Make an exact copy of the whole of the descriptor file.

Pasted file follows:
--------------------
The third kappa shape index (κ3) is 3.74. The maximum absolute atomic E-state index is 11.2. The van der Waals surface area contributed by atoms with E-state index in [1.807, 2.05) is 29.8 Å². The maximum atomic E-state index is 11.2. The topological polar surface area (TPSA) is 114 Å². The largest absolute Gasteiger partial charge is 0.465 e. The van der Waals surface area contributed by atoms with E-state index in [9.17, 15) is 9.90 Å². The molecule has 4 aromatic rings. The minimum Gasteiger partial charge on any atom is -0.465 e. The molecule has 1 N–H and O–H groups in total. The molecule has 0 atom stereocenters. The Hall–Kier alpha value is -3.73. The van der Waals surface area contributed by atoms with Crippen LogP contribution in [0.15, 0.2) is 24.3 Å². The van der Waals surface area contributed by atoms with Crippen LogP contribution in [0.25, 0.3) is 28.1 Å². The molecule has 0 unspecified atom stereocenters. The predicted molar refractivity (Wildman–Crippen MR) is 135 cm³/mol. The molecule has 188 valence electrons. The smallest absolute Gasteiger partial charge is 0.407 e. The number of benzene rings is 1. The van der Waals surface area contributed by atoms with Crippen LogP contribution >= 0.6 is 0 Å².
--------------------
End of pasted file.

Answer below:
The third kappa shape index (κ3) is 3.74. The maximum absolute atomic E-state index is 11.2. The van der Waals surface area contributed by atoms with E-state index in [1.807, 2.05) is 29.8 Å². The maximum atomic E-state index is 11.2. The topological polar surface area (TPSA) is 114 Å². The largest absolute Gasteiger partial charge is 0.465 e. The van der Waals surface area contributed by atoms with E-state index in [9.17, 15) is 9.90 Å². The molecule has 4 aromatic rings. The minimum Gasteiger partial charge on any atom is -0.465 e. The molecule has 1 N–H and O–H groups in total. The molecule has 0 atom stereocenters. The Hall–Kier alpha value is -3.73. The van der Waals surface area contributed by atoms with Crippen LogP contribution in [0.15, 0.2) is 24.3 Å². The van der Waals surface area contributed by atoms with Crippen LogP contribution in [0.25, 0.3) is 28.1 Å². The molecule has 0 unspecified atom stereocenters. The predicted molar refractivity (Wildman–Crippen MR) is 135 cm³/mol. The molecule has 188 valence electrons. The smallest absolute Gasteiger partial charge is 0.407 e. The number of benzene rings is 1. The van der Waals surface area contributed by atoms with Crippen LogP contribution >= 0.6 is 0 Å².